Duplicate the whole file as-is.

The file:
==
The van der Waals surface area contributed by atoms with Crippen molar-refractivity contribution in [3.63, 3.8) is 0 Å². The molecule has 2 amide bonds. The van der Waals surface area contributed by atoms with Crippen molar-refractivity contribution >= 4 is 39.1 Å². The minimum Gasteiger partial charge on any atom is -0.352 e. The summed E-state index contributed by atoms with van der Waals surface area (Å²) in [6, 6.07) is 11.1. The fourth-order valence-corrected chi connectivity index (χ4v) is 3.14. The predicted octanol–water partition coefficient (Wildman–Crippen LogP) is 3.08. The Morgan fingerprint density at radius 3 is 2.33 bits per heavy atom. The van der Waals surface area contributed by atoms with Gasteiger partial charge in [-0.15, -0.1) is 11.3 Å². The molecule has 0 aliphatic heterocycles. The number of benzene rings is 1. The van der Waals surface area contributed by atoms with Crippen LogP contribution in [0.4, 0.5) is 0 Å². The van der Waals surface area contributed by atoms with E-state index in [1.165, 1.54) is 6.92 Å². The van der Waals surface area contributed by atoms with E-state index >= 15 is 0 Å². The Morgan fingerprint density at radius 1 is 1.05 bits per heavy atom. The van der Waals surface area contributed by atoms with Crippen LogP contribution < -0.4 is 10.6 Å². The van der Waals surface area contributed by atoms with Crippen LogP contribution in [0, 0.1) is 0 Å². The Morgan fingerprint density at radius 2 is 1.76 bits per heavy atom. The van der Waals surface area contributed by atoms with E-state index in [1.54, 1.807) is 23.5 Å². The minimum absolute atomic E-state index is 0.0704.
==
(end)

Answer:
The van der Waals surface area contributed by atoms with Crippen molar-refractivity contribution in [3.63, 3.8) is 0 Å². The molecule has 2 amide bonds. The van der Waals surface area contributed by atoms with Crippen molar-refractivity contribution >= 4 is 39.1 Å². The minimum Gasteiger partial charge on any atom is -0.352 e. The summed E-state index contributed by atoms with van der Waals surface area (Å²) in [6, 6.07) is 11.1. The fourth-order valence-corrected chi connectivity index (χ4v) is 3.14. The predicted octanol–water partition coefficient (Wildman–Crippen LogP) is 3.08. The Morgan fingerprint density at radius 3 is 2.33 bits per heavy atom. The van der Waals surface area contributed by atoms with Gasteiger partial charge in [-0.15, -0.1) is 11.3 Å². The molecule has 0 aliphatic heterocycles. The number of benzene rings is 1. The van der Waals surface area contributed by atoms with Crippen LogP contribution in [0.4, 0.5) is 0 Å². The van der Waals surface area contributed by atoms with E-state index in [1.165, 1.54) is 6.92 Å². The van der Waals surface area contributed by atoms with E-state index >= 15 is 0 Å². The Morgan fingerprint density at radius 1 is 1.05 bits per heavy atom. The van der Waals surface area contributed by atoms with Crippen LogP contribution < -0.4 is 10.6 Å². The van der Waals surface area contributed by atoms with Crippen LogP contribution in [0, 0.1) is 0 Å². The Morgan fingerprint density at radius 2 is 1.76 bits per heavy atom. The van der Waals surface area contributed by atoms with E-state index in [1.54, 1.807) is 23.5 Å². The minimum absolute atomic E-state index is 0.0704.